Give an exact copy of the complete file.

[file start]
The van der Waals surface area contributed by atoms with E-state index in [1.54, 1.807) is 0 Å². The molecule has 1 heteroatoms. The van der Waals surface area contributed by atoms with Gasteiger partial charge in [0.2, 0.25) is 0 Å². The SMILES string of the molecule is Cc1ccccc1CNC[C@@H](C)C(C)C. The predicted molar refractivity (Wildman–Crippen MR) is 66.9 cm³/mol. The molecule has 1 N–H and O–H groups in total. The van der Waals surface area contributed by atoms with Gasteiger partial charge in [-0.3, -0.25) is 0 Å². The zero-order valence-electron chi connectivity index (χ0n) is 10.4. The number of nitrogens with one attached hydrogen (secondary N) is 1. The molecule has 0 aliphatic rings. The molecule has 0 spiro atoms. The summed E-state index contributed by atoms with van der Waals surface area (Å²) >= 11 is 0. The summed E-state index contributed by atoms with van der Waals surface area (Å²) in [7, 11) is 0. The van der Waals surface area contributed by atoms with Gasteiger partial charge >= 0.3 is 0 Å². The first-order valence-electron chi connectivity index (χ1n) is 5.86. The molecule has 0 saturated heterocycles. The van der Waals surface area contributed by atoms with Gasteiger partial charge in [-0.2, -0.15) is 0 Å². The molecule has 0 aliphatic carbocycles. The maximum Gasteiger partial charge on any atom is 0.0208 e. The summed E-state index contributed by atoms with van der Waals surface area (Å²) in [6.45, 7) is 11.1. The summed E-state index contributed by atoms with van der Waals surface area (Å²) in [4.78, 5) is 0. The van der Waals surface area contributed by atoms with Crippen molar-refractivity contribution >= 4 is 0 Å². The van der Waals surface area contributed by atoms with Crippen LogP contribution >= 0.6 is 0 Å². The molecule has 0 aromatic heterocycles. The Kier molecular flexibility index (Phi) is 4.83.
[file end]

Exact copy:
The van der Waals surface area contributed by atoms with E-state index in [1.54, 1.807) is 0 Å². The molecule has 1 heteroatoms. The van der Waals surface area contributed by atoms with Gasteiger partial charge in [0.2, 0.25) is 0 Å². The SMILES string of the molecule is Cc1ccccc1CNC[C@@H](C)C(C)C. The predicted molar refractivity (Wildman–Crippen MR) is 66.9 cm³/mol. The molecule has 1 N–H and O–H groups in total. The van der Waals surface area contributed by atoms with Gasteiger partial charge in [-0.3, -0.25) is 0 Å². The zero-order valence-electron chi connectivity index (χ0n) is 10.4. The number of nitrogens with one attached hydrogen (secondary N) is 1. The molecule has 0 aliphatic rings. The molecule has 0 spiro atoms. The summed E-state index contributed by atoms with van der Waals surface area (Å²) >= 11 is 0. The summed E-state index contributed by atoms with van der Waals surface area (Å²) in [7, 11) is 0. The van der Waals surface area contributed by atoms with Gasteiger partial charge >= 0.3 is 0 Å². The first-order valence-electron chi connectivity index (χ1n) is 5.86. The molecule has 0 saturated heterocycles. The van der Waals surface area contributed by atoms with Gasteiger partial charge in [-0.2, -0.15) is 0 Å². The molecule has 0 aliphatic carbocycles. The maximum Gasteiger partial charge on any atom is 0.0208 e. The summed E-state index contributed by atoms with van der Waals surface area (Å²) in [6.45, 7) is 11.1. The summed E-state index contributed by atoms with van der Waals surface area (Å²) in [4.78, 5) is 0. The van der Waals surface area contributed by atoms with Crippen molar-refractivity contribution >= 4 is 0 Å². The van der Waals surface area contributed by atoms with Crippen LogP contribution >= 0.6 is 0 Å². The molecule has 0 aromatic heterocycles. The Kier molecular flexibility index (Phi) is 4.83.